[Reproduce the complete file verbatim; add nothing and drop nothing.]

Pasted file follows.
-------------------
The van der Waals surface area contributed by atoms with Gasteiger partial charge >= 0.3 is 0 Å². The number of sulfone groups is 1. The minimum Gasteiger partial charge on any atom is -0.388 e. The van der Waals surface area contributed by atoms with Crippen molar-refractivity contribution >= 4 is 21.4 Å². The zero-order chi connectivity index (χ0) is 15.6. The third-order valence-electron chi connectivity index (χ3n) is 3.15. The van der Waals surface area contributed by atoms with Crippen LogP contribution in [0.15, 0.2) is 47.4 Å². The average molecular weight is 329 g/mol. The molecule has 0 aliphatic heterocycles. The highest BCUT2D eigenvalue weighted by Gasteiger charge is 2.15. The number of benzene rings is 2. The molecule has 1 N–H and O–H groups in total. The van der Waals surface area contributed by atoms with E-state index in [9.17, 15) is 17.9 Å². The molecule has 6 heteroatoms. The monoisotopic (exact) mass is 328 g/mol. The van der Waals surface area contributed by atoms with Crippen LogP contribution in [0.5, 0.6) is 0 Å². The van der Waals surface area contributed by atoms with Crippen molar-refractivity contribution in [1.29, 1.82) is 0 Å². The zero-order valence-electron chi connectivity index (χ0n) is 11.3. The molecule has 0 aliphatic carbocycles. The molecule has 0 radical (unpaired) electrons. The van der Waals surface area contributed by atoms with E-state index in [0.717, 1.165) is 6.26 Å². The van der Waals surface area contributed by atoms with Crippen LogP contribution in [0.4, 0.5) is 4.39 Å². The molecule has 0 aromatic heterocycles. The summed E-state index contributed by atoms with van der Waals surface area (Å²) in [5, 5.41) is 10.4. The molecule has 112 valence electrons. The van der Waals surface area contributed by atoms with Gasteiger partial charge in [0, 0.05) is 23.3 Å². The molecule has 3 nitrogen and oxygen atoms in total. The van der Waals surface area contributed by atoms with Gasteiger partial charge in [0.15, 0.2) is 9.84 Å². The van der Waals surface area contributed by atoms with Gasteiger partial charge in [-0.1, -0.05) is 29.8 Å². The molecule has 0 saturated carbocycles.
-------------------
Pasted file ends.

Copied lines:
The van der Waals surface area contributed by atoms with Gasteiger partial charge >= 0.3 is 0 Å². The number of sulfone groups is 1. The minimum Gasteiger partial charge on any atom is -0.388 e. The van der Waals surface area contributed by atoms with Crippen molar-refractivity contribution >= 4 is 21.4 Å². The zero-order chi connectivity index (χ0) is 15.6. The third-order valence-electron chi connectivity index (χ3n) is 3.15. The van der Waals surface area contributed by atoms with Crippen LogP contribution in [0.15, 0.2) is 47.4 Å². The average molecular weight is 329 g/mol. The molecule has 0 aliphatic heterocycles. The highest BCUT2D eigenvalue weighted by Gasteiger charge is 2.15. The number of benzene rings is 2. The molecule has 1 N–H and O–H groups in total. The van der Waals surface area contributed by atoms with E-state index in [9.17, 15) is 17.9 Å². The molecule has 6 heteroatoms. The monoisotopic (exact) mass is 328 g/mol. The van der Waals surface area contributed by atoms with Crippen LogP contribution in [0.5, 0.6) is 0 Å². The van der Waals surface area contributed by atoms with Crippen molar-refractivity contribution in [1.29, 1.82) is 0 Å². The zero-order valence-electron chi connectivity index (χ0n) is 11.3. The molecule has 0 aliphatic carbocycles. The molecule has 0 radical (unpaired) electrons. The van der Waals surface area contributed by atoms with E-state index in [0.717, 1.165) is 6.26 Å². The van der Waals surface area contributed by atoms with Crippen LogP contribution in [0.4, 0.5) is 4.39 Å². The molecule has 0 aromatic heterocycles. The summed E-state index contributed by atoms with van der Waals surface area (Å²) in [5, 5.41) is 10.4. The molecule has 112 valence electrons. The van der Waals surface area contributed by atoms with Gasteiger partial charge in [0, 0.05) is 23.3 Å². The molecule has 3 nitrogen and oxygen atoms in total. The van der Waals surface area contributed by atoms with Gasteiger partial charge in [0.15, 0.2) is 9.84 Å². The van der Waals surface area contributed by atoms with Gasteiger partial charge in [-0.1, -0.05) is 29.8 Å². The molecule has 0 saturated carbocycles.